Steve Edwins, of the Historic Preservation Commission, and Hayes Scriven, of the Northfield Historical Society, quickly assembled a group of interested parties for a meeting this morning. The topic was the creation of a website, or at least a web presence, of what was referred to as a “Historic Walking Tour Podcast”.
The idea, continuing threads of 10 to 20 years of various discussions, was advanced as a result of one of the sessions at the recent Historic Preservation Conference. The specific inspiration was New Ulm’s historic tour.
In addition to Edwins and Scriven (and, of course, me), Joe Hargis of Carleton College, Kathy Feldbrugge of the Convention and Visitors Bureau, and Lynn Young of the Northfield Public Library participated, watching New Ulm’s show and voicing their enthusiasm for the piece. Representatives of St. Olaf College and the Arts and Culture Commission were invited but unable to attend on such short notice.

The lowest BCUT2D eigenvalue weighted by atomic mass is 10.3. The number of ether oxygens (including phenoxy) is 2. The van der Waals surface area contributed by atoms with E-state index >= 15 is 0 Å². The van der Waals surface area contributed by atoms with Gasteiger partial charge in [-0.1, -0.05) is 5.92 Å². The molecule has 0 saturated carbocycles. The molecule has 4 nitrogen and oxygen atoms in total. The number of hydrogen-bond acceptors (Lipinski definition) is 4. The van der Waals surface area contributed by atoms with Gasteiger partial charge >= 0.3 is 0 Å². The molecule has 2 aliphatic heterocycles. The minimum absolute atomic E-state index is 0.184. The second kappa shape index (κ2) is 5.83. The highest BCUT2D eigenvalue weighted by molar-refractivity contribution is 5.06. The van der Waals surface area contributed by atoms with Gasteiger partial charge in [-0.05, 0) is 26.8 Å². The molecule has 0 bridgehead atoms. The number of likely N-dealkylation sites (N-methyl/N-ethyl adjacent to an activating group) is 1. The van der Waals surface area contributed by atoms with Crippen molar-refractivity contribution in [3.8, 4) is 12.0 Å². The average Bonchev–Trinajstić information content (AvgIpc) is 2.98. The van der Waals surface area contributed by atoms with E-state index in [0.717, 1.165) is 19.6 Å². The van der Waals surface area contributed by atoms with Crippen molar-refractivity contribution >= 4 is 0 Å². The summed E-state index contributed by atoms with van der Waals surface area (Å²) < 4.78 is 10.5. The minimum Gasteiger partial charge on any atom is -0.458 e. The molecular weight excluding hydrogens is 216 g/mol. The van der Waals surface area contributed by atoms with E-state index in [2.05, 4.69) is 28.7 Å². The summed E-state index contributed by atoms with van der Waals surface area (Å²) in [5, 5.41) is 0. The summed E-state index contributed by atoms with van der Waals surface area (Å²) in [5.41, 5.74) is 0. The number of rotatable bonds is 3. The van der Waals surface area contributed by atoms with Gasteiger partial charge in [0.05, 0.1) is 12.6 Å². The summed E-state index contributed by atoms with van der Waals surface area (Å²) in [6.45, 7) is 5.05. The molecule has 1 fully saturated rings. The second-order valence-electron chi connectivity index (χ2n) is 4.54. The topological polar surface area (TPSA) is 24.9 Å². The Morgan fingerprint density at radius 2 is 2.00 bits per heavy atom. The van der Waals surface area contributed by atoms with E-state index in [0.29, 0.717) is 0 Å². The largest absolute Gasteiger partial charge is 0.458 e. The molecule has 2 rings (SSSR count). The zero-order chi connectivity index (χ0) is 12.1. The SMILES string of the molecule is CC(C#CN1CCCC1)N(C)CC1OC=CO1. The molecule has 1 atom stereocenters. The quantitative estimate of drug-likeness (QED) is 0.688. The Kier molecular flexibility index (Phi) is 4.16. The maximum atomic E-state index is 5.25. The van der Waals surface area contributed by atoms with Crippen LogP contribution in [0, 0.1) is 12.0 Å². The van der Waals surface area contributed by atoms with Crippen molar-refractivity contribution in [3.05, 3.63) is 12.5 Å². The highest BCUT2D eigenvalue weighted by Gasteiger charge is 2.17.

Edwins suggested that the power of New Ulm’s podcast was the linking of historic sites with heritage stories. In addition to bringing history to life, the stories offer another compelling reason to visit the featured community.
He went on to cite other examples of powerful web-based “tour guides”. Grand Marais, Minnesota, Chino Hills, California and Tallinn, Estonia were among those highlighted by Edwins.
The group also explored related topics, including the need for a central and neutral portal with clear and appealing links to other sites, organized by interest areas such as arts and culture, economic development, history, and shopping. During the discussion, all the attendees voiced recognition of the effectiveness of enhancing text with images.
Everyone praised the New Ulm concept and offered their assistance to the Northfield initiative. Hayes is going to convene another, and larger, gathering in the near future, at which experienced potential resource people will present to the participants.